Monday, June 21, 2010

The Culture that is Japan / Markets in everything


People, meet the latest Japanese import to cause a stir in the States. He's Paro, the therapy robot.


Five years ago, a Japanese robot manufacturer introduced Paro to the world. Built to resemble a baby harp seal—with a plush coat of antibacterial fur—Paro was hailed in Japan as a pioneer among socially interactive robots, one that would help lift the spirits of millions of elderly adults.

It never quite caught on. "It doesn't do much other than utter weird sounds like 'heeee' or 'huuuu,'" says Tomoko Iimura, whose adult day-care center in Tsukuba City keeps its Paro in a closet.

Now Paro has come to American shores, appearing in a handful of nursing homes and causing a stir in a way that fake seal pups rarely do.

Nursing-home workers and academics who study human-robot interaction are trying to figure out whether the $6,000 seal, cleared last fall by U.S. regulators as a Class 2 medical device (a category that includes powered wheelchairs) represents a disturbing turn in our treatment of the elderly or the best caregiving gadget since the Clapper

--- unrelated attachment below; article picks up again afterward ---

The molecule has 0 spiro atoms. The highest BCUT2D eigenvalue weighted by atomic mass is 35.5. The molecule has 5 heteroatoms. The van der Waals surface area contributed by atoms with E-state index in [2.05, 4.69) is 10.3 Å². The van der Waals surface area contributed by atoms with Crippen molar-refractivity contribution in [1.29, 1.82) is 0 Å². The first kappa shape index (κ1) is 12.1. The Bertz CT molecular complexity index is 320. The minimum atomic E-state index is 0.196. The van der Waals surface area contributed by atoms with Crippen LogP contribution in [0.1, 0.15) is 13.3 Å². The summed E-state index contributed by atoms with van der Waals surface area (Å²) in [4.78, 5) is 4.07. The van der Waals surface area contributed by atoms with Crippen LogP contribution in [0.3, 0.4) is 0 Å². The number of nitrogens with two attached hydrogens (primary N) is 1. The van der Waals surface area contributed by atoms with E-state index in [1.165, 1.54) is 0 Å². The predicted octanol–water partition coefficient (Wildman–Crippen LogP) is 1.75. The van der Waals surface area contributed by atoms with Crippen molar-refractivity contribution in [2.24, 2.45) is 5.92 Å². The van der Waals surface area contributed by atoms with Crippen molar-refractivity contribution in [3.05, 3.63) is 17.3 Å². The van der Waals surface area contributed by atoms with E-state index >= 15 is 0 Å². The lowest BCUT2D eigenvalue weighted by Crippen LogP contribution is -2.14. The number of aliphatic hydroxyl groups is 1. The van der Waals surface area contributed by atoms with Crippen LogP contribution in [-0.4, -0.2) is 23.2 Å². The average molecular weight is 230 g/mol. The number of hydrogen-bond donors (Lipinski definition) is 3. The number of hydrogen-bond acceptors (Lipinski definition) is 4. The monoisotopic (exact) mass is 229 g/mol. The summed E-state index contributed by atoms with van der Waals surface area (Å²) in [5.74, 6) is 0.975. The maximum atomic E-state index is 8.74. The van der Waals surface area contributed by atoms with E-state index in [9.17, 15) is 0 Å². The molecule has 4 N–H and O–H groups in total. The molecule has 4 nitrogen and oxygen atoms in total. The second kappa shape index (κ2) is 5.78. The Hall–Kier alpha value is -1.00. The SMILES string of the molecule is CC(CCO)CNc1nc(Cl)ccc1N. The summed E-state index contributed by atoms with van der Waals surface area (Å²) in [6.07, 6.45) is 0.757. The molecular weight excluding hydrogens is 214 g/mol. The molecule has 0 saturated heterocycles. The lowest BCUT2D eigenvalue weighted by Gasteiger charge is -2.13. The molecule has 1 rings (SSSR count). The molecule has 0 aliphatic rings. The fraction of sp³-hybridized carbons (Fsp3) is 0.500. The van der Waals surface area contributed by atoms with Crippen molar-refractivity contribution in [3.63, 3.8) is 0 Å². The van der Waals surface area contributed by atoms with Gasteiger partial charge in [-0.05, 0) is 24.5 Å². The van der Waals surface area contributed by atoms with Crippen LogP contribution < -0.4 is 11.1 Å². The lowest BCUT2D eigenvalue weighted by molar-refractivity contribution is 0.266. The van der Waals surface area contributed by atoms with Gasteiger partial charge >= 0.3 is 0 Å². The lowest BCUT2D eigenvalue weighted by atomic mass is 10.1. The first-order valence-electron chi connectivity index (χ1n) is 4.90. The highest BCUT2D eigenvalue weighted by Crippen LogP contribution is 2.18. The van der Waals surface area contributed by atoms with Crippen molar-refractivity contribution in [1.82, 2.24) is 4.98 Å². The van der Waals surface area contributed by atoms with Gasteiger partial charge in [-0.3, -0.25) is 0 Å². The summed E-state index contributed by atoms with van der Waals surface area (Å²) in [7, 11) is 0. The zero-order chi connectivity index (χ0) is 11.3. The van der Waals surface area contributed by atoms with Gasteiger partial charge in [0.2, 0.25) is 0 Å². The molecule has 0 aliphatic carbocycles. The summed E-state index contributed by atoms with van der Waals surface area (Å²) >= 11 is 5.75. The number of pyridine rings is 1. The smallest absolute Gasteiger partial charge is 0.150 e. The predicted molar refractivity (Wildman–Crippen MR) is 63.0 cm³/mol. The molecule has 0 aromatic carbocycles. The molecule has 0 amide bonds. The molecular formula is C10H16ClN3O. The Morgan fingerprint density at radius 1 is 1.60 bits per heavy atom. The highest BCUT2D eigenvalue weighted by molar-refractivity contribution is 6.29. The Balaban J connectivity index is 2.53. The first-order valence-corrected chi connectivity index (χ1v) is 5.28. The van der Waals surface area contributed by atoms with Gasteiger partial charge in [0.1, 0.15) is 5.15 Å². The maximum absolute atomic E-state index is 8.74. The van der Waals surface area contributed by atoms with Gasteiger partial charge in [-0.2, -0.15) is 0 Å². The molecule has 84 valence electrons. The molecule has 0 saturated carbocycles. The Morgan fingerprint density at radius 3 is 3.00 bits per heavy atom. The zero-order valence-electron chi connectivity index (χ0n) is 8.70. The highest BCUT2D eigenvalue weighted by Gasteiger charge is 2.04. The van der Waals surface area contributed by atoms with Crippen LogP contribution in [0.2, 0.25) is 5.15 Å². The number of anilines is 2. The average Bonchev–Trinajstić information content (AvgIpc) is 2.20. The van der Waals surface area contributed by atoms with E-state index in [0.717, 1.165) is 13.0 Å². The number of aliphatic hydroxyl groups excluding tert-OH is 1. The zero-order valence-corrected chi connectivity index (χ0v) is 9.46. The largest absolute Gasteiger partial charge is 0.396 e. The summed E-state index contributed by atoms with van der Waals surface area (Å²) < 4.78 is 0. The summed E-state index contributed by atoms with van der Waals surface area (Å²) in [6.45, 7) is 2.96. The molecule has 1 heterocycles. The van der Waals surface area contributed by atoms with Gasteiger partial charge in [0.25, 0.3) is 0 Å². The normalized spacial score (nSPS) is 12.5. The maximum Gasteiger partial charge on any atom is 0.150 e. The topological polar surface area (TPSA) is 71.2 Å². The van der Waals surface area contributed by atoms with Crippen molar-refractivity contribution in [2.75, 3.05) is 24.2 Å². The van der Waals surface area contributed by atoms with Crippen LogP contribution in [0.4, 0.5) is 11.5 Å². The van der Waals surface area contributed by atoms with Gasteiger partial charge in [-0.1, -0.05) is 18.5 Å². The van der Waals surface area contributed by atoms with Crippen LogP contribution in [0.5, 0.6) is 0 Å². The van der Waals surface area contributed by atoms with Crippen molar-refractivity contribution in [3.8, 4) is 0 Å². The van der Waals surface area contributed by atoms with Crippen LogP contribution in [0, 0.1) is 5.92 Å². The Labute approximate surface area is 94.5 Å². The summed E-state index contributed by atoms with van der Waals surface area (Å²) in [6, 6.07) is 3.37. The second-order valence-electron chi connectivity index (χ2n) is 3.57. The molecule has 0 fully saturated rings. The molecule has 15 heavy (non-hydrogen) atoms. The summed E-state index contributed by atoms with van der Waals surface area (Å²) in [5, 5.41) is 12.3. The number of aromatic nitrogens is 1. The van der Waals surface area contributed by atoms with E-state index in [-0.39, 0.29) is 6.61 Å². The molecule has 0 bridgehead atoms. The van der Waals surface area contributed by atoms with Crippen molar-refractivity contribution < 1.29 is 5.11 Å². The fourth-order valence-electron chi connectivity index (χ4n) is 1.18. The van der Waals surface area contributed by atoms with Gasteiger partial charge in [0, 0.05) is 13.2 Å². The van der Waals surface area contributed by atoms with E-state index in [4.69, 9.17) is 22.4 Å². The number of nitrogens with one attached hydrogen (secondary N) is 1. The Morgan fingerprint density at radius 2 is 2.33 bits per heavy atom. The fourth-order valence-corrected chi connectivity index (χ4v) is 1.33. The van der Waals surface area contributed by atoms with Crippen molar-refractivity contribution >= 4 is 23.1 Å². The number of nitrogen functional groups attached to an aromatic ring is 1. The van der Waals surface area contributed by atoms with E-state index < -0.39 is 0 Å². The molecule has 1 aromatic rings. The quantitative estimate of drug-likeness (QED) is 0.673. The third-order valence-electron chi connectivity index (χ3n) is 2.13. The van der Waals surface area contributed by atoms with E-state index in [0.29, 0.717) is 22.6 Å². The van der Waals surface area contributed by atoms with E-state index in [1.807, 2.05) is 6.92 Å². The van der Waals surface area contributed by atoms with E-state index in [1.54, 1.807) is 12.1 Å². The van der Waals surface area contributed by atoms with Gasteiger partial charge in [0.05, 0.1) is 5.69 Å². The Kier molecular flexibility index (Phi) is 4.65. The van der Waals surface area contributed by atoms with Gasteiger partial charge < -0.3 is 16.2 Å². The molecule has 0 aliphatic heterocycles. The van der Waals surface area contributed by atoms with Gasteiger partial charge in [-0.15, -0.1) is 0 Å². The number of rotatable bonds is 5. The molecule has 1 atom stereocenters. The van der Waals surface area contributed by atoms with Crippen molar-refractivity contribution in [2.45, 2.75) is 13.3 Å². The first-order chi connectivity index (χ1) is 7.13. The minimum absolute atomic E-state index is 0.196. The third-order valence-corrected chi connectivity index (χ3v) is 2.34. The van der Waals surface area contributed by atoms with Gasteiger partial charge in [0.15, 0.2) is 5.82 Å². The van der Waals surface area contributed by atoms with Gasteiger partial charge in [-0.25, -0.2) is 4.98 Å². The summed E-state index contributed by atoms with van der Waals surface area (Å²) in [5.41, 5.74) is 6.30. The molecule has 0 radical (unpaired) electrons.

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The Journal article debates the ethics of using Paro, which I am not sure I understand.

I just love the weirdness of it.

Are baby seals often kept as pets in Japan?

The article also says that most sales in Japan have been to private citizens living in buildings that don't allow pets. For %6,000? Wow!